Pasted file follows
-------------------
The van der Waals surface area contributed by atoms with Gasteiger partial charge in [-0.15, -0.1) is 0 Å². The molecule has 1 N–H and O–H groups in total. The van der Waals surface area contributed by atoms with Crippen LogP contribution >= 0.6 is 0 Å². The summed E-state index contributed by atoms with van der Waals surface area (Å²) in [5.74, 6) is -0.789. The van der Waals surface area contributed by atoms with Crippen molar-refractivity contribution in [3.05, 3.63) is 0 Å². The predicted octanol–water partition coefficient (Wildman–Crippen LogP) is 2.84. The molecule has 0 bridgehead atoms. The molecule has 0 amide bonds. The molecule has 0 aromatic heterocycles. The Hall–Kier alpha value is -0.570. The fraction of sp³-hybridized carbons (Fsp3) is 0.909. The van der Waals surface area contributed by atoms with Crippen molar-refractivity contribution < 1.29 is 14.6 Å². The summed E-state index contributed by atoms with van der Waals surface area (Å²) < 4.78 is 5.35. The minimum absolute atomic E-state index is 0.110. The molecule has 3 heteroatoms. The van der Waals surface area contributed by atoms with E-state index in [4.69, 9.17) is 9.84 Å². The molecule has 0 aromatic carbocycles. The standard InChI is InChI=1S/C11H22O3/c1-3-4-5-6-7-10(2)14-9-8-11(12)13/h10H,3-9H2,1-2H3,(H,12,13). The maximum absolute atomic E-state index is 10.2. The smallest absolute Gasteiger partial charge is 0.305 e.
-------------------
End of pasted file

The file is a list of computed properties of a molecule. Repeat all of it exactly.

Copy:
The van der Waals surface area contributed by atoms with Gasteiger partial charge in [-0.15, -0.1) is 0 Å². The molecule has 1 N–H and O–H groups in total. The van der Waals surface area contributed by atoms with Crippen LogP contribution >= 0.6 is 0 Å². The summed E-state index contributed by atoms with van der Waals surface area (Å²) in [5.74, 6) is -0.789. The van der Waals surface area contributed by atoms with Crippen molar-refractivity contribution in [3.05, 3.63) is 0 Å². The predicted octanol–water partition coefficient (Wildman–Crippen LogP) is 2.84. The molecule has 0 bridgehead atoms. The molecule has 0 amide bonds. The molecule has 0 aromatic heterocycles. The Hall–Kier alpha value is -0.570. The fraction of sp³-hybridized carbons (Fsp3) is 0.909. The van der Waals surface area contributed by atoms with Crippen molar-refractivity contribution < 1.29 is 14.6 Å². The summed E-state index contributed by atoms with van der Waals surface area (Å²) < 4.78 is 5.35. The minimum absolute atomic E-state index is 0.110. The molecule has 3 heteroatoms. The van der Waals surface area contributed by atoms with E-state index in [4.69, 9.17) is 9.84 Å². The molecule has 0 aromatic carbocycles. The standard InChI is InChI=1S/C11H22O3/c1-3-4-5-6-7-10(2)14-9-8-11(12)13/h10H,3-9H2,1-2H3,(H,12,13). The maximum absolute atomic E-state index is 10.2. The smallest absolute Gasteiger partial charge is 0.305 e.